Directed by: The Wachowskis || Produced by: Grant Hill, The Wachowskis
Screenplay by: The Wachowskis || Starring: Channing Tatum, Mila Kunis, Sean Bean, Eddie Redmayne, Douglas Booth
Music by: Michael Giacchino || Cinematography: John Toll || Edited by: Alexander Berner || Country: United States, Australia || Language: English
Running Time: 127 minutes
The influence brands have on human behavior, including cinephilia and filmmaking, is well established. Sometimes the official stamp of a studio (e.g. Blumhouse, A24) or recognizable intellectual property (IP) alone can guarantee a certain amount of financial security to a feature-length movie irrespective of its quality, marketing, or production team; even smaller, auteur-driven features produced outside the major Hollywood studio system (i.e. “independent films“) are expensive propositions that require dozens to hundreds of people operating together with expensive, often state-of-the-art equipment in complicated schedules, even if the principal filmmaker leading the effort (i.e. the director or “auteur”) has total creative control. Producing a film under the comfortable blanket of an IP label, though that brand can add further scrutiny from fans and/or the press, is often the investment fuel required to get movie projects off the ground and that initial wave of mainstream audiences (i.e. the coveted opening weekend box office) in the door.
Few mainstream Hollywood brands established greater audience goodwill throughout the 2010s than Walt Disney’s Marvel Cinematic Universe (MCU, 2008-2019), particularly with respect to big-budget, FX-driven tentpole blockbusters (the only comparable rival that comes to mind is Universal’s Fast and Furious [2001-present] series). The franchise accelerated American cinema’s transformation into the IP-dominated, superhero obsessed environment it is today, and its minority of memorable, well executed installments (e.g. Iron Man , The Avengers , The Winter Soldier , Infinity War ) have provided extreme box office and critical cover for its majority of bland, forgettable, mediocre releases. Like Coca-Cola, Pokémon, Toblerone, or Apple, the MCU “brand” has become the star of its parent company’s products, regardless of how much artistic or technical merit each of those products contains.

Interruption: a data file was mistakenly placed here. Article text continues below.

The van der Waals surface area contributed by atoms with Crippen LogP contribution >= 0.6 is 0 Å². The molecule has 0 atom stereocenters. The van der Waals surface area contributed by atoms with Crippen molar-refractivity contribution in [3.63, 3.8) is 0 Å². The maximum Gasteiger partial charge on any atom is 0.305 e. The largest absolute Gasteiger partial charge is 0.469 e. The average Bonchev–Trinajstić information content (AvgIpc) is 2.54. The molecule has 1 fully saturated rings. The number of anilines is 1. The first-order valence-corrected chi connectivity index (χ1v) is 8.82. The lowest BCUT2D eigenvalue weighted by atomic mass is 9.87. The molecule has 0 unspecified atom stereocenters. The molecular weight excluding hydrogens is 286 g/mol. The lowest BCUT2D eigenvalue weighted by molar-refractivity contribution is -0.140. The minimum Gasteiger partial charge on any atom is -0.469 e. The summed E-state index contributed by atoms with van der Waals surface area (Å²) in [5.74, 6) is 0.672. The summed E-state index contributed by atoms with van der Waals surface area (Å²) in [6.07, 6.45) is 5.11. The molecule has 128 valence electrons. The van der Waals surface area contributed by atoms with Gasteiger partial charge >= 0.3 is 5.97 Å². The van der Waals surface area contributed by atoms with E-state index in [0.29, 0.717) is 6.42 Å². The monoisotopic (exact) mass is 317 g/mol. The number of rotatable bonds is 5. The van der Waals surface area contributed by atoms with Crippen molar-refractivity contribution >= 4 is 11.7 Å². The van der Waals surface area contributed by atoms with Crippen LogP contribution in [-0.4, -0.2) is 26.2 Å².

But we’re not here to talk about Marvel movies in today’s essay; no, this review is about a film people love way more than your average superhero blockbuster: Lana and Lilly Wachowski’s smash hit, Jupiter Ascending! Ascending was compared to Captain Marvel (2019) several years ago by Mike Stoklasa of Red Letter Media, who postulated how those two films’ reception could’ve been reversed had the former been sold as an MCU installment and the latter a standalone, original IP, but otherwise released as they are.
Conceived in the the early 2010s while the Wachowskis were in production on another big-budget, non-Matrix (1999, 2003, 2021) flop, Cloud Atlas (2012, one of the most expensive independently financed movies of all time), Jupiter Ascending represents one of the braver, more ambitious attempts by Hollywood at an original blockbuster IP since 2012’s John Carter (Carter was based on Edgar Rice Burroughs’ A Princess of Mars , sure, but the novel remains unknown to general audiences) and the latest until Robert Eggers’ The Northman (2022) from this year. We can debate the quality of these films until the cows come home, but arguments over why Hollywood doesn’t make anything original anymore, blockbusters most of all, are best answered by examining the lackluster box office takes of expansive genre films worth tens to $100+ million like the aforementioned, none of which are terribly longwinded by today’s standards nor are reviled a la Batman & Robin (1997), Wild Wild West (1999), Alien vs Predator: Requiem (2007), The Last Airbender (2010), Fantastic Four (2015), Morbius (2022), etc.